TV & Movies

Oscars 2021 Ceremony to Take Place ‘Live from Multiple Locations,’ Academy Says

The 93rd Academy Awards are getting a virtual makeover.

Like every awards show that has occurred during the COVID-19 pandemic, the upcoming Oscars, airing Sunday, April 25 on ABC, will look very different from past editions. Traditionally hosted at a sole location, the Dolby Theatre in Hollywood, this year's event will instead take place over various locations.

"In this unique year that has asked so much of so many, the Academy is determined to present an Oscars like none other, while prioritizing the public health and safety of all those who will participate," a spokesperson for the Academy of Motion Picture Arts and Sciences said in a statement obtained by PEOPLE.

"To create the in-person show our global audience wants to see while adapting to the requirements of the pandemic, the ceremony will broadcast live from multiple locations, including the landmark Dolby Theatre. We look forward to sharing more details soon."

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The upcoming Oscars will see Tyler Perry and the Motion Picture & Television Fund (MPTF) honored with the Jean Hersholt Humanitarian Award — the first time the Academy has awarded two recipients.

Perry has made headlines for years for his charitable work in his native Georgia, especially during the COVID-19 health crisis and throughout the movement for racial justice.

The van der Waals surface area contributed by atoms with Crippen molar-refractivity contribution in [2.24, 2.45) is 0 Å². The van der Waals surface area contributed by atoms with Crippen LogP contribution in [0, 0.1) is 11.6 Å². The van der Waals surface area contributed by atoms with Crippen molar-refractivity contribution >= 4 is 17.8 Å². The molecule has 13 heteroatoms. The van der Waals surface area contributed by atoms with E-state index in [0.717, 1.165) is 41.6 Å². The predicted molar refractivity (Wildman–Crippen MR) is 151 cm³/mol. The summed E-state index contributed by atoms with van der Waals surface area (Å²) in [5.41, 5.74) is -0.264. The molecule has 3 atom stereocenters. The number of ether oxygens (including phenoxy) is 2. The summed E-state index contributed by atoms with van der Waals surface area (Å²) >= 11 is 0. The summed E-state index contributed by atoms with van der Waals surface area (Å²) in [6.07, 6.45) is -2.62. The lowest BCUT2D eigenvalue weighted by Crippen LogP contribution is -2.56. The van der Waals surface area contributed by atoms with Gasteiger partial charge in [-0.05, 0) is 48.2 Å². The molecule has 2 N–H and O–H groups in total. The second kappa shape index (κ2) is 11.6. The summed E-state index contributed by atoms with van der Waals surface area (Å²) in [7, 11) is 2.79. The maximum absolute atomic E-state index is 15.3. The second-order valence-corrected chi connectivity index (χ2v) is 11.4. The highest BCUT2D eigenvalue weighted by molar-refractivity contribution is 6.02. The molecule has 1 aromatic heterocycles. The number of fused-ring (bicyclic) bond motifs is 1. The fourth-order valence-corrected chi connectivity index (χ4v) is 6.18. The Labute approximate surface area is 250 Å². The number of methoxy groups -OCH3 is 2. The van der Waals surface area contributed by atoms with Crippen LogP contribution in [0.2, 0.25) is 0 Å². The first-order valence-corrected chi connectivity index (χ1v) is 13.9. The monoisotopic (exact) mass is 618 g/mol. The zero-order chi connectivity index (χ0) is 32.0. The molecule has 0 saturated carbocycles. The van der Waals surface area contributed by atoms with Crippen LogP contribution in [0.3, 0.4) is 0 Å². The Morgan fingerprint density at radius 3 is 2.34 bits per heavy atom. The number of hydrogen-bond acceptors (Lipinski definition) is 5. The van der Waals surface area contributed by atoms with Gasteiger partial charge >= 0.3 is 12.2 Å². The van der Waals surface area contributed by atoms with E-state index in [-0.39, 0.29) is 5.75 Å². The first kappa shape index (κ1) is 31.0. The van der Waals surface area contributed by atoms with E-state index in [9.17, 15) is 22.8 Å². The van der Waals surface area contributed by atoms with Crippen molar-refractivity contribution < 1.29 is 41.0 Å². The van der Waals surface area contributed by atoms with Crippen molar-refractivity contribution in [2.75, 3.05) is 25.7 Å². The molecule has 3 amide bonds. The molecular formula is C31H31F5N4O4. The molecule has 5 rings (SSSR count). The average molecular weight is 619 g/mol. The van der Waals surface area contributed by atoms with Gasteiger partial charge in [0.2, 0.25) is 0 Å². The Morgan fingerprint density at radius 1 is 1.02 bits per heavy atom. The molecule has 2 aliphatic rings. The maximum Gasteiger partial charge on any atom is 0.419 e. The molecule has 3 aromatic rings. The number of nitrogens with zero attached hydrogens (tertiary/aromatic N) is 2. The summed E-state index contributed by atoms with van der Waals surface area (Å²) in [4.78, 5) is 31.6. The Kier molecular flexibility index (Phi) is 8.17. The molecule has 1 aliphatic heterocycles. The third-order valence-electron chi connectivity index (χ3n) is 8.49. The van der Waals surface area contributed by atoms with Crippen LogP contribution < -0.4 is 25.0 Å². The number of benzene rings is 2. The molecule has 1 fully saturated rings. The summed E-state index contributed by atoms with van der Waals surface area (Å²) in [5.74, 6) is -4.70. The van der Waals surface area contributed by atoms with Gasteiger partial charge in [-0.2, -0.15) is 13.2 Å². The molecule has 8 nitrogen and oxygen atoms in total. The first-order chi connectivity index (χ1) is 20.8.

The MPTF is entering its 100th year as an organization providing financial and emotional relief to industry members and their families, including case management, financial assistance for basic living expenses, palliative care, and senior and childcare services. 

The Oscars have traditionally taken place at the Dolby Theatre which has previously seated up to 3,400 people before the coronavirus pandemic.

In June, the Academy pushed back the date of the show by two months from its original air date of Feb. 28 to April 25 due to the pandemic.

The eligibility period for new films has also been moved back from Dec. 31 to Feb. 28.

That was the fourth time a delay has happened in the annual award ceremony's 93-year history. The first time occurred in 1938 due to flooding in L.A. and the next two followed after Martin Luther King Jr.'s assassination in 1968 and President Ronald Reagan's attempted assassination in 1981.

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